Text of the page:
Proposed changes to the multi-billion dollar school-lunch program have led to a fight, for example, over the future of the potato in school cafeterias. Farm-state senators are battling to keep the potato's sacrosanct status, while others are hoping to reduce the intake of starchy foods.
Click here to read a story from last week's New York Times ("School Lunch Proposals Set Off a Dispute") that summarizes where we stand. Here are three important paragraphs:
"The proposed changes — the first in 15 years to the $11 billion school-lunch program — are meant to reduce rising childhood obesity, Agriculture Department officials say. Food companies including Coca-Cola, Del Monte Foods and the makers of frozen pizza and French fries have a huge stake in the new guidelines and many argue that it would raise the cost of meals and call for food that too many children just will not eat.
"With some nutrition experts rallying to the Obama administration’s side, the battle is shaping up as a contentious and complicated fight involving lawmakers from farm states and large low-income urban areas that rely on the program, which fed some 30 million children last year with free or subsidized meals. Food companies have spent more than $5.6 million so far lobbying against the proposed rules.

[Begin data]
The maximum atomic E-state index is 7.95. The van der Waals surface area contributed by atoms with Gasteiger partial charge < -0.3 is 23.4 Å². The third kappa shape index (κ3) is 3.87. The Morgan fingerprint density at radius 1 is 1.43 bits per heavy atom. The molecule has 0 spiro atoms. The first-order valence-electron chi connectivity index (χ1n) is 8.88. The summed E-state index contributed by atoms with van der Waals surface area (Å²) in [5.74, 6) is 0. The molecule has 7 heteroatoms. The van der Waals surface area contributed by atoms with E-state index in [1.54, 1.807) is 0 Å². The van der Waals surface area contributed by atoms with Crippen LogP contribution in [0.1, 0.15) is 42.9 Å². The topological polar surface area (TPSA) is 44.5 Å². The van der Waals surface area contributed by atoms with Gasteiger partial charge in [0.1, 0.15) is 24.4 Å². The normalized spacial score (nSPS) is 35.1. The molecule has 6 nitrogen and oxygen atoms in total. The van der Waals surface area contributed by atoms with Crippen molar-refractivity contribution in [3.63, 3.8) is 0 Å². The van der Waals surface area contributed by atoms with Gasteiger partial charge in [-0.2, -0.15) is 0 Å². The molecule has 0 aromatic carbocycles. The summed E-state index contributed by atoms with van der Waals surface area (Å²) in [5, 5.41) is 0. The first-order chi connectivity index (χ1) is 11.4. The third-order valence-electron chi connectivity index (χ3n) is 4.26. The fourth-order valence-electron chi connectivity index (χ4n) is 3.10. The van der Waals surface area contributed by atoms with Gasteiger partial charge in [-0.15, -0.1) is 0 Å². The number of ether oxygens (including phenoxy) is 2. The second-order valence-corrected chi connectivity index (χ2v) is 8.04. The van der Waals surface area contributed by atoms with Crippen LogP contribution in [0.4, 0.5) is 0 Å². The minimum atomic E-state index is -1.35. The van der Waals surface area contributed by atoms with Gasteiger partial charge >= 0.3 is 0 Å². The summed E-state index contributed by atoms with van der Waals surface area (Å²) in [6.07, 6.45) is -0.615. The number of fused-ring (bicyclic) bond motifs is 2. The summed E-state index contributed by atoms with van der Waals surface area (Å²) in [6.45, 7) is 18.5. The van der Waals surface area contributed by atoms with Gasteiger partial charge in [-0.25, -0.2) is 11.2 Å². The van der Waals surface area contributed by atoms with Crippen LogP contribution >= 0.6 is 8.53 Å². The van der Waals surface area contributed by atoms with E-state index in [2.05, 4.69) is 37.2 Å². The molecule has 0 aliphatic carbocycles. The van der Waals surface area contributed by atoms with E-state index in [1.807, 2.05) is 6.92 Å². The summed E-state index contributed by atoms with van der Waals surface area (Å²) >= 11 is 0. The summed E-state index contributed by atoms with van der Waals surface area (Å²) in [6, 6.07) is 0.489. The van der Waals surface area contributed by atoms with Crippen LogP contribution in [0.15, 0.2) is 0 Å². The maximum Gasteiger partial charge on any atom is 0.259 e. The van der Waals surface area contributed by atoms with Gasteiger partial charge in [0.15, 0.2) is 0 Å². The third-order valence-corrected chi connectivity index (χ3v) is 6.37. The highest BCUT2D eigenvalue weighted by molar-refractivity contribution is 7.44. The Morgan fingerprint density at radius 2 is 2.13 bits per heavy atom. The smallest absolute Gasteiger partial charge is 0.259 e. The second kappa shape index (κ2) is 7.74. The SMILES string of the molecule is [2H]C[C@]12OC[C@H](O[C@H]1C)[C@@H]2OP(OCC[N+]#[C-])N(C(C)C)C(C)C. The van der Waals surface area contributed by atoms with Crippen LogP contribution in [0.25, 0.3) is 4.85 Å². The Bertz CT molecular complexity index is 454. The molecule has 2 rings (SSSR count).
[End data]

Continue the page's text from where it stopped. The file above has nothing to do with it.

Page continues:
"A group of farm-state senators have already succeeded in blocking an Agriculture Department plan to limit the amount of starchy foods in school meals, and are now hoping to win a larger victory. The group includes Senator Mark Udall, a Colorado Democrat, and Senator Susan Collins, Republican of Maine, who once worked picking potatoes and led the opposition to the new starch rules last month."